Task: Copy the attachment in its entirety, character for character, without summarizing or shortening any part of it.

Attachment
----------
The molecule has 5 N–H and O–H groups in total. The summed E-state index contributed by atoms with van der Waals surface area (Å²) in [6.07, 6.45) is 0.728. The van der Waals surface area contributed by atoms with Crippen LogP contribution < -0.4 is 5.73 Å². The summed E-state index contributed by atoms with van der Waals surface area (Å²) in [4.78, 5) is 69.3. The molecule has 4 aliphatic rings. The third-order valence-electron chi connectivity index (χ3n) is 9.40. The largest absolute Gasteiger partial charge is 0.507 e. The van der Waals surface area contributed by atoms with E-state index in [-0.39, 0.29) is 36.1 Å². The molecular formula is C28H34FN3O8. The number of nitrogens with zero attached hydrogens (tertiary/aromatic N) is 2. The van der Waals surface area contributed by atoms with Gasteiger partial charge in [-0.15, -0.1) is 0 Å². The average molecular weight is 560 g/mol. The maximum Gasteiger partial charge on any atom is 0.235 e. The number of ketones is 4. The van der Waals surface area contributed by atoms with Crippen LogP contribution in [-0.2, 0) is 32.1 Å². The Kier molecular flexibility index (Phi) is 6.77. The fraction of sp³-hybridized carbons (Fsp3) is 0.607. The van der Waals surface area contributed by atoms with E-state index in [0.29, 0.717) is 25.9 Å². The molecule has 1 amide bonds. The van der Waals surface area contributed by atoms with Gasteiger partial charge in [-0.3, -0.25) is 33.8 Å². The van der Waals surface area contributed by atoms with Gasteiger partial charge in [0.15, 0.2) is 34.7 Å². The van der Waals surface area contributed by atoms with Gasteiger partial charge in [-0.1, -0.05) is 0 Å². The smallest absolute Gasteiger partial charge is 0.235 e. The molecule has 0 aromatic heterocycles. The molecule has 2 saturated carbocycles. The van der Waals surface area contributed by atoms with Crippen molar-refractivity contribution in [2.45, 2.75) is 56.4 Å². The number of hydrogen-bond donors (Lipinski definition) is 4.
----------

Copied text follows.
The molecule has 5 N–H and O–H groups in total. The summed E-state index contributed by atoms with van der Waals surface area (Å²) in [6.07, 6.45) is 0.728. The van der Waals surface area contributed by atoms with Crippen LogP contribution < -0.4 is 5.73 Å². The summed E-state index contributed by atoms with van der Waals surface area (Å²) in [4.78, 5) is 69.3. The molecule has 4 aliphatic rings. The third-order valence-electron chi connectivity index (χ3n) is 9.40. The largest absolute Gasteiger partial charge is 0.507 e. The van der Waals surface area contributed by atoms with E-state index in [-0.39, 0.29) is 36.1 Å². The molecular formula is C28H34FN3O8. The number of nitrogens with zero attached hydrogens (tertiary/aromatic N) is 2. The van der Waals surface area contributed by atoms with Gasteiger partial charge in [-0.15, -0.1) is 0 Å². The average molecular weight is 560 g/mol. The maximum Gasteiger partial charge on any atom is 0.235 e. The number of ketones is 4. The van der Waals surface area contributed by atoms with Crippen LogP contribution in [-0.2, 0) is 32.1 Å². The Kier molecular flexibility index (Phi) is 6.77. The fraction of sp³-hybridized carbons (Fsp3) is 0.607. The van der Waals surface area contributed by atoms with E-state index in [0.29, 0.717) is 25.9 Å². The molecule has 1 amide bonds. The van der Waals surface area contributed by atoms with Gasteiger partial charge in [-0.3, -0.25) is 33.8 Å². The van der Waals surface area contributed by atoms with Gasteiger partial charge in [0.15, 0.2) is 34.7 Å². The van der Waals surface area contributed by atoms with Gasteiger partial charge in [-0.1, -0.05) is 0 Å². The smallest absolute Gasteiger partial charge is 0.235 e. The molecule has 0 aromatic heterocycles. The molecule has 2 saturated carbocycles. The van der Waals surface area contributed by atoms with Crippen molar-refractivity contribution in [2.45, 2.75) is 56.4 Å². The number of hydrogen-bond donors (Lipinski definition) is 4.